Few entities have been more discombobulated by our madcap president than the bipartisan foreign policy establishment, which former Obama foreign-policy adviser Ben Rhodes once dubbed “the blob.”
Donald Trump assaulted the blob with his “America First” posture and his explicit indictment of the “corrupt establishment.” In the campaign, he scorned NATO as “obsolete,” praised Putin, indicted the waste of $6 trillion in the Middle East, and denounced our failed trade deals.
As president, he’s continued the assault. He has indicated no preference for a two-state or one-state “solution” for Israel and the Palestinians. He undermined our “One China policy” before re-affirming it. He pulled the plug on the Trans-Pacific Partnership deal. He alienated allies across the Middle East with his two Muslim bans. His secretary of state, Rex Tillerson, is literally home alone at the State Department, as top posts remain unfilled across the national-security bureaucracy.
And it hasn’t even been two months. From the upholstered libraries and plush dining rooms of the foreign-policy establishment, Trump’s antics elicit gasps of alarm, murmurs of disbelief, complaints of indigestion and dyspepsia.
The blob struck back last month. The Brookings Institution released a report called “Building Situations of Strength: A National Security Strategy for the United States,” written by a bipartisan committee of the impeccably credentialed—eight men, two women, all white. They include George Bush’s former security advisor, Stephen Hadley; neoconservative guru Robert Kagan; Jake Sullivan, Hillary Clinton’s deputy chief of staff; and counter-insurgency enthusiast Michele Flournoy. The report offers a concise summary of the conventional wisdom of the beleaguered foreign policy elites—and it doesn’t appear they learned anything.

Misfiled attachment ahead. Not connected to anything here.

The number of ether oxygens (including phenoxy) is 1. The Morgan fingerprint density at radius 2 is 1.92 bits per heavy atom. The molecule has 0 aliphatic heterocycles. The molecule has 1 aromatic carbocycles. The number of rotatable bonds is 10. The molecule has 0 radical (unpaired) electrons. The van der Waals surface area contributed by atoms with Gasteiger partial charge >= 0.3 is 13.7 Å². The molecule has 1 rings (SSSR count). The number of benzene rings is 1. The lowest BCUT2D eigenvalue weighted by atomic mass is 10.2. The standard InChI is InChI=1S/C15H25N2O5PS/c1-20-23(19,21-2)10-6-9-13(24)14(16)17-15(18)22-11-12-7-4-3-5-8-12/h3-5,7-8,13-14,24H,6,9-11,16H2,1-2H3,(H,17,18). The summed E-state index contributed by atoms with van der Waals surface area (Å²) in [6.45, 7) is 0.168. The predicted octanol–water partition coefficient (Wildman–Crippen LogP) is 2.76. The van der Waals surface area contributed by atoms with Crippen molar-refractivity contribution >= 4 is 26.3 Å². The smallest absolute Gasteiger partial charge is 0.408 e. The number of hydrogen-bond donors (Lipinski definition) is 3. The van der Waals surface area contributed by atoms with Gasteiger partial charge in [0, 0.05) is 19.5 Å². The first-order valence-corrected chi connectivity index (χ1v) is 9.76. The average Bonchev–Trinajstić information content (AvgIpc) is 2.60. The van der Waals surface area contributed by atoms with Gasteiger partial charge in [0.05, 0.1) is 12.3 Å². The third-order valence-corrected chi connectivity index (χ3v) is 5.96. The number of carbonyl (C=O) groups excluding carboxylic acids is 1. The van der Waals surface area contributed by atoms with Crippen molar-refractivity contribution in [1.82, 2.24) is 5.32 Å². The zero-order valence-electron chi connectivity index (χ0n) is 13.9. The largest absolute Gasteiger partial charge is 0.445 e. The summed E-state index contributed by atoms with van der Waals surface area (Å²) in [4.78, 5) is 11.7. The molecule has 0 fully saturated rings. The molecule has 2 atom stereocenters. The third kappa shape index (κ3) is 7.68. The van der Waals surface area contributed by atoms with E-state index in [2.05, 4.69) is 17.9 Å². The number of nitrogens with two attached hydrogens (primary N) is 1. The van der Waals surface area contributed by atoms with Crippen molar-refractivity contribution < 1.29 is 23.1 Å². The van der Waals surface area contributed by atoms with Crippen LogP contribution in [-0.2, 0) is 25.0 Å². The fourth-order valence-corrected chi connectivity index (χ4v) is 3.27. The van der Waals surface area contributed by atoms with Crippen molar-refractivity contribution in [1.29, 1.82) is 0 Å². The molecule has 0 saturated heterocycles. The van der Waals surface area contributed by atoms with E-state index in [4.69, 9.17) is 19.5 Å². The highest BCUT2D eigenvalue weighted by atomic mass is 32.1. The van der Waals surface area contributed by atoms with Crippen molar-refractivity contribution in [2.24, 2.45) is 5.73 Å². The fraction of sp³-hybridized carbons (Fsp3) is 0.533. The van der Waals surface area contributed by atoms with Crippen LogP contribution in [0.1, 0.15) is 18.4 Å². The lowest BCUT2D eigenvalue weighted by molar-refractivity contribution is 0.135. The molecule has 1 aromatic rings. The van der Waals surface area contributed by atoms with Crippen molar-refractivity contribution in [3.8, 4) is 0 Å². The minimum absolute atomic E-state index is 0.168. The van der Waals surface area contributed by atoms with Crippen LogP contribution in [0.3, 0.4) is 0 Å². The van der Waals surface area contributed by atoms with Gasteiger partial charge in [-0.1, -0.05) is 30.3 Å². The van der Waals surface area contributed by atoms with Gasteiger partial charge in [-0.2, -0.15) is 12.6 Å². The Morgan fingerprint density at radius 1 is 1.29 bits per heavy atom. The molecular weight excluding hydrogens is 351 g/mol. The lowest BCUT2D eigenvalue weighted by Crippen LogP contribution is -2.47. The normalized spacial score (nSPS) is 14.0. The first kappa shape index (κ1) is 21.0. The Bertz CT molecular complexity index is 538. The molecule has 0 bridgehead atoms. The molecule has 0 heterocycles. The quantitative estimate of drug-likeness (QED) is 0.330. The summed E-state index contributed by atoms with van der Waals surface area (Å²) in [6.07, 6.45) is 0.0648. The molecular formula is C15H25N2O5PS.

Trump’s shocking electoral victory over the establishment’s candidate, former secretary of state Hillary Clinton, demonstrated the public’s disapproval of our current course. So what fundamental strategic adjustments do the foreign-policy nabobs recommend? In a word: nada.
Iraq has made them more timorous about another major land war, but otherwise the report’s authors want to stay the course because the United States is the indispensable nation: “No other nation or actor is capable of replacing the United States as the leader of the international order.”
Abandoning “traditional US support for the international order” would “encourage revisionist states to destabilize Europe, East Asia and the Middle East,” “reduce economic growth,” “leave us vulnerable to a new financial crisis,” and damage efforts to deal with “terrorism, nuclear proliferation and climate change.”